Long Now online

A place for great conversations and inspiring beverages from The Long Now Foundation. Now open in San Francisco.

Support the Salon

The Long Now Foundation fosters long-term thinking and responsibility through a variety of projects.

The Interval at Long Now is our new home in San Francisco. Open to the public as a cafe, bar, museum and event venue from 10am to midnight, seven days a week.

The Interval is located in Fort Mason Center on the San Francisco Bay, with a view of the Golden Gate Bridge. Our venue features music and art by Brian Eno and prototypes of the 10,000 Year Clock. A celebration of long-term thinking and serves inspiring beverages day and night.

In the spirit of the intellectual salons of another age, we want to create an atmosphere that encourages conversation and contemplation. Our space will feature a crowd-sourced library with thousands of books, a gallery of artifacts from our projects, and serve exceptional spirits and cocktails as well as top quality tea and coffee.

Projects of the Long Now Foundation:

Background photo by Robert Mann

Fostering Long-term Responsibility • est. 01996

 

The Interval at Long Now completed the fundraising goal for construction + funding a couple wonderful robots that will soon be installed in our space.
This was a crowdfunding triumph—using our own self-styled ‘brickstarter’ we raised the funds needed with support from a global community of Long Now members and fans, as well as a San Francisco Bay Area community that appreciates our commitment to excellence in serving great coffee, cocktails and spirits.
Thanks to everyone who made it possible: our customers, donors, partners and staff. This is only the beginning. What a beginning!

The Interval at Long Now completed the fundraising goal for construction + funding a couple wonderful robots that will soon be installed in our space.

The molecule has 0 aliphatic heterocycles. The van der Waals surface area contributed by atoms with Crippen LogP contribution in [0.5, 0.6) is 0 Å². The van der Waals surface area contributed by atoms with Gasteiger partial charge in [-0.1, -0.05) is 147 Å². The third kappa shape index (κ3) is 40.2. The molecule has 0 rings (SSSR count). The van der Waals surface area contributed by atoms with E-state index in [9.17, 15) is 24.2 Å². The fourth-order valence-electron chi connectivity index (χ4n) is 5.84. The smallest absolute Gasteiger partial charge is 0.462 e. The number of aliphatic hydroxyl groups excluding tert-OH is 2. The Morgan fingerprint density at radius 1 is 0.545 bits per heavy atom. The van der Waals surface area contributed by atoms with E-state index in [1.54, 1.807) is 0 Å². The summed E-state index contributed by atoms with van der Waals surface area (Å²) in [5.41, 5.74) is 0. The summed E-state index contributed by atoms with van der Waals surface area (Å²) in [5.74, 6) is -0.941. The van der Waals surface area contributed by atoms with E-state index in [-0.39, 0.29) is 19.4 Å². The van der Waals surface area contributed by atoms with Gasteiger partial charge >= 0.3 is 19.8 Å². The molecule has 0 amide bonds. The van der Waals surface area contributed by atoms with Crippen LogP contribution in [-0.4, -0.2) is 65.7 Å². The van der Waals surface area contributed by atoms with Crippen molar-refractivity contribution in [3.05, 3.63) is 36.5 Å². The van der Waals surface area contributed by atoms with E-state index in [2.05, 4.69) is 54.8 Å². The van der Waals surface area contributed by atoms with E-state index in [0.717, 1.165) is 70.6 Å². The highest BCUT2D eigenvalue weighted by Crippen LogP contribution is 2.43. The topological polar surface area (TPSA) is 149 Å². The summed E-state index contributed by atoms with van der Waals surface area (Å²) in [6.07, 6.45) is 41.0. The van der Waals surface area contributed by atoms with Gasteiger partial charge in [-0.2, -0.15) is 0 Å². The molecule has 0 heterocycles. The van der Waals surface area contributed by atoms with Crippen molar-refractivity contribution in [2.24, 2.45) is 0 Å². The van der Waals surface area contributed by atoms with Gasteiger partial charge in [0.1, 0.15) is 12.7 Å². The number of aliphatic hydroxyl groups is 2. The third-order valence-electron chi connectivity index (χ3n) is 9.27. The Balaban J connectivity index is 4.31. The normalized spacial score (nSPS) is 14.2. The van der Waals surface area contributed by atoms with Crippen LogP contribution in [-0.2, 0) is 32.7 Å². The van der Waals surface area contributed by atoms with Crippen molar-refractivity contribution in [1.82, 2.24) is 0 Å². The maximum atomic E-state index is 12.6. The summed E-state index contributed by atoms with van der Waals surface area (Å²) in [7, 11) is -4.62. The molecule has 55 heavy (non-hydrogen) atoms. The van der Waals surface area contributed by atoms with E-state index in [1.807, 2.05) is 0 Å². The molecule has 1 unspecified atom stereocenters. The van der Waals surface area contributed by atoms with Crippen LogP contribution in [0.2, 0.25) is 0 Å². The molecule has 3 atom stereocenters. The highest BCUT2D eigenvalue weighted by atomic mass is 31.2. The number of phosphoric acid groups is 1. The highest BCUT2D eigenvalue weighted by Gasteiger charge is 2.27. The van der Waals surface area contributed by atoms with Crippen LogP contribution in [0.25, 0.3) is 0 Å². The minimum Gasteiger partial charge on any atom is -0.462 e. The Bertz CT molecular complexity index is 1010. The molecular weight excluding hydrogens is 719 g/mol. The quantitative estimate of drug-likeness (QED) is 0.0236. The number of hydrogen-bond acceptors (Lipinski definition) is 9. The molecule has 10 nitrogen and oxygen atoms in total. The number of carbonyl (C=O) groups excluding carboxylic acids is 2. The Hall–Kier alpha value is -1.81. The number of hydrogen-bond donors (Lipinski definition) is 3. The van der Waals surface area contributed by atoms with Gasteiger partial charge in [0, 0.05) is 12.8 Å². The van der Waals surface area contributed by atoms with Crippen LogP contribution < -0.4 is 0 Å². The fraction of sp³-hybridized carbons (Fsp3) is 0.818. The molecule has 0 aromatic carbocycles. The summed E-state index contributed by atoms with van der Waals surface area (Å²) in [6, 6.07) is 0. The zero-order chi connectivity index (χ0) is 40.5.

This was a crowdfunding triumph—using our own self-styled ‘brickstarter’ we raised the funds needed with support from a global community of Long Now members and fans, as well as a San Francisco Bay Area community that appreciates our commitment to excellence in serving great coffee, cocktails and spirits.

Thanks to everyone who made it possible: our customers, donors, partners and staff. This is only the beginning. What a beginning!

Last 1/2 hour to donate to The Interval ‘brickstarter’ as a Charter Donor. Your name will be added to our Donor Wall.

If you donate at the $1500 Bottle Club level you will get a beautiful vessel full of rare Tea or artisan alcohol. We keep it for you in our “bottle keep” ceiling above the bar.

The Gin and Whiskey are made by the incredible craft distiller St George Spirits just for us. It’s a fantastic way to support the project, and it’s a beautiful, delicious and rare experience to enjoy when you visit The Interval.





1 hour to go!! Help us build The Interval.
It’s the last day, after 2 years of fund-raising. Become a Charter Donor to support a space for long-term thinking and robots. Your name will go on our Donor Wall as thanks for helping us build it!
https://longnow.org/interval/

1 hour to go!! Help us build The Interval.

It’s the last day, after 2 years of fund-raising. Become a Charter Donor to support a space for long-term thinking and robots. Your name will go on our Donor Wall as thanks for helping us build it!

https://longnow.org/interval/

4 hours to go! Help us build The Interval.